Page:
Emerging errors include duplicate enrollments, spouses reported as children, missing data fields and suspect eligibility determinations, say executives at more than a dozen health plans. Blue Cross & Blue Shield of Nebraska said it had to hire temporary workers to contact new customers directly to resolve inaccuracies in submissions. Medical Mutual of Ohio said one customer had successfully signed up for three of its plans.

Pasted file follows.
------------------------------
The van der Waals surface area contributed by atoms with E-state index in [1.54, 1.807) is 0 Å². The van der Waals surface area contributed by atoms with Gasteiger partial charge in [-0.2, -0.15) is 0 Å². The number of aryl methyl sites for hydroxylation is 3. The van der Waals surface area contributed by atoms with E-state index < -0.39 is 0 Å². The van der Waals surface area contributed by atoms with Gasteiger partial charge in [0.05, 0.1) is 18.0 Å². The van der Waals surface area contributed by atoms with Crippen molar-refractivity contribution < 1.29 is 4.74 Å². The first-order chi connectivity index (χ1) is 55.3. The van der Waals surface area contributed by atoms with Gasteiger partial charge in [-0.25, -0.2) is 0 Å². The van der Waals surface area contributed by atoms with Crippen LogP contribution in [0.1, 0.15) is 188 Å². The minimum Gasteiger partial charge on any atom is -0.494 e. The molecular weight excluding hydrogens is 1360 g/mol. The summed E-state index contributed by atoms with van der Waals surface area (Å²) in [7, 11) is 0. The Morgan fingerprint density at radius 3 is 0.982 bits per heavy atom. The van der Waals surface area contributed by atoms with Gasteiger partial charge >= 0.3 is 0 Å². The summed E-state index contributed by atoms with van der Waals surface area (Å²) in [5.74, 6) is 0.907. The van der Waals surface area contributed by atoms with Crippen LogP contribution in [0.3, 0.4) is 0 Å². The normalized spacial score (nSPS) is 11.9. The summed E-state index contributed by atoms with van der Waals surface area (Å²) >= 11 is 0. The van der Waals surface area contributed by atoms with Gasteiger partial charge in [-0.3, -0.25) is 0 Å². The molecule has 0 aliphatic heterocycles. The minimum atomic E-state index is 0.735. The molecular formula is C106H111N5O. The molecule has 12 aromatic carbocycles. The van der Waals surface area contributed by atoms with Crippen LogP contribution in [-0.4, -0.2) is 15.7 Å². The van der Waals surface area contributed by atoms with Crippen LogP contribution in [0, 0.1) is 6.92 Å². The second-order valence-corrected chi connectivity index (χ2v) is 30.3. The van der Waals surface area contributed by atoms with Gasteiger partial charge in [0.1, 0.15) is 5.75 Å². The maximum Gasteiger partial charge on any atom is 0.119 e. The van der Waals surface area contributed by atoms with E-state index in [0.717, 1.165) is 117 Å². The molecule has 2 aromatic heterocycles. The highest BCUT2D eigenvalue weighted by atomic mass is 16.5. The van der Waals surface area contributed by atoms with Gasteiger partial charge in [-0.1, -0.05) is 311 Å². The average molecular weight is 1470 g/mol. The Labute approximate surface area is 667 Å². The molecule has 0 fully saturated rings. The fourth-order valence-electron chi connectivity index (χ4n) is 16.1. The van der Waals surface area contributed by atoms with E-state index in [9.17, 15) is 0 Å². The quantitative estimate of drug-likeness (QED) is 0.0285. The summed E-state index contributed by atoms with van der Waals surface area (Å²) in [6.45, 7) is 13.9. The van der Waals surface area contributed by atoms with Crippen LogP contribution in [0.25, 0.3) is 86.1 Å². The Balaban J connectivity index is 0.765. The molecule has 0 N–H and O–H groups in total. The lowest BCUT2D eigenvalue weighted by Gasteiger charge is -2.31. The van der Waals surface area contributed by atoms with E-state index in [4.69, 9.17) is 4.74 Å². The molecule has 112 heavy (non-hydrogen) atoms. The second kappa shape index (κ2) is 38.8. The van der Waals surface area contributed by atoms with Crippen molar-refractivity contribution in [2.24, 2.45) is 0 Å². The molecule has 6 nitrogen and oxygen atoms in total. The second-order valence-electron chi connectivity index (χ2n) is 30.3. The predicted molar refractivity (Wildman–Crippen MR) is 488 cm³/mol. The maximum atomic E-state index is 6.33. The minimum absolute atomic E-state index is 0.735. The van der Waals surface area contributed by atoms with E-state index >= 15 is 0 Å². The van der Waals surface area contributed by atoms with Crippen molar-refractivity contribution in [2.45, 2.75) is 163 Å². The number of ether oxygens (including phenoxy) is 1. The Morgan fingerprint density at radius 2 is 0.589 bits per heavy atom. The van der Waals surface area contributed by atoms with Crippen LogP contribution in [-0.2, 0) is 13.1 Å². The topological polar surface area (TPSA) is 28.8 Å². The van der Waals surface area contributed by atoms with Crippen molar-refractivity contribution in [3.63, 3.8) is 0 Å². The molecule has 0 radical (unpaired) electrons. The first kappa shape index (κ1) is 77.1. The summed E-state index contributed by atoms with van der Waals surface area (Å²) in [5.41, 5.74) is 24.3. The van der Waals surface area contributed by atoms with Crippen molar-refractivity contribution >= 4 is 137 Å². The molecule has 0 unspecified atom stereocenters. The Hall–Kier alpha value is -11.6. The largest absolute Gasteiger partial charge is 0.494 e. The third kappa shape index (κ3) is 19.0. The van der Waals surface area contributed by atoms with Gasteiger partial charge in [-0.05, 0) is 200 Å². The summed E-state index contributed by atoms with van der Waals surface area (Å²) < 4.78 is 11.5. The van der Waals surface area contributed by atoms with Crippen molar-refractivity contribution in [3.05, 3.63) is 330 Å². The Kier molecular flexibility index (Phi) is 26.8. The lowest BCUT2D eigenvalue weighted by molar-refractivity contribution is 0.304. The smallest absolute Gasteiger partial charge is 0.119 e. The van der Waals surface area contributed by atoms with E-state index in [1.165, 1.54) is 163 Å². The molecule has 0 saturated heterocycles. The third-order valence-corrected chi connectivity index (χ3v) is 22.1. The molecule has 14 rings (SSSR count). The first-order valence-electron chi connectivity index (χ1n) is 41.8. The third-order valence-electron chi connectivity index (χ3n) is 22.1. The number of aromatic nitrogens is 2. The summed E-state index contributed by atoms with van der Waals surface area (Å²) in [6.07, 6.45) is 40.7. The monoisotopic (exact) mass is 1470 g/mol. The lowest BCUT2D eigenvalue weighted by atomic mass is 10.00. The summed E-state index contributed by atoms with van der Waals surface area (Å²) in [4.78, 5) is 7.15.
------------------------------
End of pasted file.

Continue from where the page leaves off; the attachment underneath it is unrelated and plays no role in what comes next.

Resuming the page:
In light of this and other developments, technology experts are predicting the exchanges will need significant troubleshooting for the next six months—and they may eventually need a systematic overhaul. If it truly takes that long to fix the system, Obamacare is in a very precarious position. Six months would bring us out to April, two months after the date the penalty goes into effect, and only a month before open enrollment closes. Having serious glitches still compromising the system at the same time that people are supposed to be penalized for not signing up could push the ACA past a breaking point.